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CRASH/SAFE: Clean-slate Co-design of a Secure Host Architecture
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An important cause for the insecurity of today’s computer systems is security—performance trade-offs made decades ago, which are now deeply embedded in the hardware and software ecosystem, but which are based on assumptions that are now obsolete. We are now living in an era in which security is no longer a side issue, hardware resources are abundant, and formal methods are more practical, so the time is ripe for a redesign.
The CRASH /SAFE project brings together academics (University of Pennsylvania, Harvard, and Northeastern) and industry (BAE Systems and Clozure Associates), with the very ambitious goal of designing a significantly more secure network host from scratch, without any legacy constraints. In this DARPA -funded project, we have undertaken a clean-slate co-design of novel hardware, operating system, programming language, and verification strategy based on modern cost structure and capabilities.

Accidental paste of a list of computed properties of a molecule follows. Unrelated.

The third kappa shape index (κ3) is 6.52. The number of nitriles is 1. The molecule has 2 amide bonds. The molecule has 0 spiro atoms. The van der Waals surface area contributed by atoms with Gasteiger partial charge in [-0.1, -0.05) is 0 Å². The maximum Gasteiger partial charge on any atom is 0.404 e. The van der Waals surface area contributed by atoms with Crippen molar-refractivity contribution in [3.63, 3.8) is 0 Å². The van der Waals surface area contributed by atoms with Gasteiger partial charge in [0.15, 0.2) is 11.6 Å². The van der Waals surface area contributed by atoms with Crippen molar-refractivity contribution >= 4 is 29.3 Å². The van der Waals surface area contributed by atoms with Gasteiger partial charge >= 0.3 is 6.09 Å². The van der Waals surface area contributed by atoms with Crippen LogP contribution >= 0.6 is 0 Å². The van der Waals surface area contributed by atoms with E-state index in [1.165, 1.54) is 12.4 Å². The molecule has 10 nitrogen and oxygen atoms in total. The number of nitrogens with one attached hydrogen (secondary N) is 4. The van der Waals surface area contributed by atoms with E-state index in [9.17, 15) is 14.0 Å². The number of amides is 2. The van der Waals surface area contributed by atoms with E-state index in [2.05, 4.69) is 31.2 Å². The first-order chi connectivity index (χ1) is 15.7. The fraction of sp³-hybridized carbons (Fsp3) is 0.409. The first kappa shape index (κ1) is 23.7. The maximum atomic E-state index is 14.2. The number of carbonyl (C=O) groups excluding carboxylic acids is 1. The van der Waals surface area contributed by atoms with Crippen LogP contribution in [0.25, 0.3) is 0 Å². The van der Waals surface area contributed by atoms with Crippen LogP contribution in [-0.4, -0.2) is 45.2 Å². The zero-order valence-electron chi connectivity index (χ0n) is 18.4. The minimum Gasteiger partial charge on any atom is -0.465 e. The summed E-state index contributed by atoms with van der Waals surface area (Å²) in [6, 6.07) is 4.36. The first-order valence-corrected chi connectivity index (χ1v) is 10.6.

The SAFE hardware and a very thin layer of privileged software (a zero-kernel operating system), provide a run-time system for Breeze, a safe high-level language in which application software is written. This simpler design eliminates some of the traditional sources of complexity in operating systems and makes formal analysis more tractable. Moreover, safety and security are enforced at all layers of the system, not just at the programming language level. The SAFE hardware and runtime system dynamically enforce type and memory safety as well as fine-grained dynamic information-flow control (IFC) and label-based access control (clearance).
I’m going to talk about the CRASH /SAFE project in general and about a couple of specific research problems on which I’ve been working. I will focus on the novel exception handling mechanism in Breeze, which allows IFC violations to be recoverable exceptions as opposed to fatal stop-the-world failures. This work identifies public labels and delayed exceptions as the crucial ingredients for making all errors recoverable in a sound and usable language with fine-grained dynamic IFC . Finally, I’m going to discuss several directions for future research.
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